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Great Slave Lake is the fifth-largest lake (by acreage) in North America and, following Great Bear Lake, is the second-largest in Canada. A natural lake, it is located in south-central Northwest Territories (NWT). Located just south of the Arctic Circle, Great Slave Lake is frozen about five and a half months out of the year. With an area of nearly 7 million acres and more islands than can be named, Great Slave Lake is an outdoor utopia for visitors who seek the peace and quiet of a large, beautiful, mostly untouched lake. The area was explored by Samuel Hearne in 1771 who initially named the lake Lake Athupuscow. The city of Yellowknife was started in 1935 with gold being discovered; in 1967 it became the capital of the Northwest Territories. With gold mining petering out, Yellowknife grew as a government center and now is growing again with the discovery of diamonds.
Pre-glacial valleys formed the bottom of Great Slave Lake. Its west side is mostly forested wilderness, and the north and east arms join with the barren tundra. At a maximum depth of over 2000 feet, Great Slave Lake is the deepest lake in North America. It is irregular in shape, almost 300 miles long, and 12 to almost 70 miles wide. A pristine lake environment, its water sources are numerous streams and rivers including Hay, Yellowknife, Snare, Beaulieu, Emile, Snowdrift and the Taltson. The lake drains into the Mackenzie River.
The Great Slave Lake area affords a wonderful boating milieu for kayakers, canoeists and sailing enthusiasts. As one might expect on a lake surrounded by wilderness, there are multitudes of inlets, islands and quiet bays to try. Imagine luxuriating in the quiet outdoors. Sport fishing is super with trophy size lake trout, artic grayling, northern pike and whitefish the main attractions. Ice fishing expeditions are frequent, again with trophy size catches for the avid angler. Guides offer dog team tours in winter, snowmobiling across the vast expanses of ice. There are a number of geocaches around Yellowknife for the intrepid 'cacher' - anyone visiting should try these for an unusual 'find'.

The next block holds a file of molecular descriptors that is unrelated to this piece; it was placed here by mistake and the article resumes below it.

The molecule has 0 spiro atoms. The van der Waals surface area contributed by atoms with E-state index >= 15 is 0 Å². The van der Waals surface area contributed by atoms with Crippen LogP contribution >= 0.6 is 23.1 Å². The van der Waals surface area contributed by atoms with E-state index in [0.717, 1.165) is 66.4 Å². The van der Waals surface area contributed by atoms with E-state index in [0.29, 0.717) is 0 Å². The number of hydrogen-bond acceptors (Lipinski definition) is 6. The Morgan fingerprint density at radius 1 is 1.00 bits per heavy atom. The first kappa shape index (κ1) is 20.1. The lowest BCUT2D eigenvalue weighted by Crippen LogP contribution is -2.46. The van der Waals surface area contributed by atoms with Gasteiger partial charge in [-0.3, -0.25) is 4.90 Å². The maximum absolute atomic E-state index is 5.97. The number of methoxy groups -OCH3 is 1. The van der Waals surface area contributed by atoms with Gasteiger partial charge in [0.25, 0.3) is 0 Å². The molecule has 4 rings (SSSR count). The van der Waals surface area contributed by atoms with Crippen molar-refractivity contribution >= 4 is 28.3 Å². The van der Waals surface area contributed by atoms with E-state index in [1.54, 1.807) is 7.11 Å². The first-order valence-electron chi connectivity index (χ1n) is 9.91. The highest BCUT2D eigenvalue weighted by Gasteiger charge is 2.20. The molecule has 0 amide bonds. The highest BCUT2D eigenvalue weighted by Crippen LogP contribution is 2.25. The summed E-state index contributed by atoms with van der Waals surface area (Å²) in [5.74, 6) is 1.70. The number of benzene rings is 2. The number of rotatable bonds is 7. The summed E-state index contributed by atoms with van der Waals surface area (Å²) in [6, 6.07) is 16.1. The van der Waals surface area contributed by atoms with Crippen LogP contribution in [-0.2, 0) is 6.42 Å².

Great Slave Lake hosts the month-long Winter Festival each March on Yellowknife Bay. An elaborate ice castle is constructed each year to house the festival, which includes an auditorium, courtyard, cafe, slide, and turrets. During the winter, an ice road connects Yellowknife to the First Nations community of Dettah. Another treat for visitors near the spring and fall equinoxes are the Northern Lights, the Aurora Borealis, that create spectacular displays of color in the nighttime skies.
Great Slave Lake wildlife viewing is great; caribou, musk ox, black bear, and bald eagles are to be spotted on most any excursion. A trip to one of the remote lodges from November to April is recommended for Northern Lights viewing and a meal of musk ox, a unique experience.
Houseboat living in Yellowknife Bay is a way of life for some rugged individualists. About 40 houseboats make the Bay their home. In 2014, the television channel Animal Planet began a reality show titled "Ice Lake Rebels" that followed a small group of houseboaters who choose to live off-the-grid, following their challenges during the long, harsh winters.
The wilderness setting of Great Slave Lake provides a spectacular scene in which to participate with the rustic outdoors. A trip there will be an outstanding adventure.
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